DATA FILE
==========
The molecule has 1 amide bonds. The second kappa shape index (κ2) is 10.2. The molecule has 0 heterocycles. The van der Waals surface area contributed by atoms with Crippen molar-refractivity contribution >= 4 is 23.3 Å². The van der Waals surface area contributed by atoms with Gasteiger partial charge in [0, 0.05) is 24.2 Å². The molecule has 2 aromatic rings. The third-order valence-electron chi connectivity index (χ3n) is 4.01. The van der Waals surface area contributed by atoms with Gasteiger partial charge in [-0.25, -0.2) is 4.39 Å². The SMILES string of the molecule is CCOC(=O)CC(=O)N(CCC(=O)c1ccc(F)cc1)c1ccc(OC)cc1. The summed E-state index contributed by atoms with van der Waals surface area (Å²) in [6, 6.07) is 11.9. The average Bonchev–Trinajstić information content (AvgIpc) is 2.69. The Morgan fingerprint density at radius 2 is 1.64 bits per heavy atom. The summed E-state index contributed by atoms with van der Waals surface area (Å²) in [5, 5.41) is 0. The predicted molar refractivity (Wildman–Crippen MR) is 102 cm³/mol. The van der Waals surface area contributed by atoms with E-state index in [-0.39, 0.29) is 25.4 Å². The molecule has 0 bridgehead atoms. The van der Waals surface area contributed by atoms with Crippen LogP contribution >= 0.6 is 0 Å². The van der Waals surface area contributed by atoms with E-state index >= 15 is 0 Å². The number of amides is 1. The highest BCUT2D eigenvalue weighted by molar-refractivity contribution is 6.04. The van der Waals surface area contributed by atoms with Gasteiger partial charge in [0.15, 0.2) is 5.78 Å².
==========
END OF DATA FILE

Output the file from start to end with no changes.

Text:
The molecule has 1 amide bonds. The second kappa shape index (κ2) is 10.2. The molecule has 0 heterocycles. The van der Waals surface area contributed by atoms with Crippen molar-refractivity contribution >= 4 is 23.3 Å². The van der Waals surface area contributed by atoms with Gasteiger partial charge in [0, 0.05) is 24.2 Å². The molecule has 2 aromatic rings. The third-order valence-electron chi connectivity index (χ3n) is 4.01. The van der Waals surface area contributed by atoms with Gasteiger partial charge in [-0.25, -0.2) is 4.39 Å². The SMILES string of the molecule is CCOC(=O)CC(=O)N(CCC(=O)c1ccc(F)cc1)c1ccc(OC)cc1. The summed E-state index contributed by atoms with van der Waals surface area (Å²) in [6, 6.07) is 11.9. The average Bonchev–Trinajstić information content (AvgIpc) is 2.69. The Morgan fingerprint density at radius 2 is 1.64 bits per heavy atom. The summed E-state index contributed by atoms with van der Waals surface area (Å²) in [5, 5.41) is 0. The predicted molar refractivity (Wildman–Crippen MR) is 102 cm³/mol. The van der Waals surface area contributed by atoms with E-state index in [-0.39, 0.29) is 25.4 Å². The molecule has 0 bridgehead atoms. The van der Waals surface area contributed by atoms with Crippen LogP contribution >= 0.6 is 0 Å². The van der Waals surface area contributed by atoms with E-state index >= 15 is 0 Å². The number of amides is 1. The highest BCUT2D eigenvalue weighted by molar-refractivity contribution is 6.04. The van der Waals surface area contributed by atoms with Gasteiger partial charge in [0.15, 0.2) is 5.78 Å².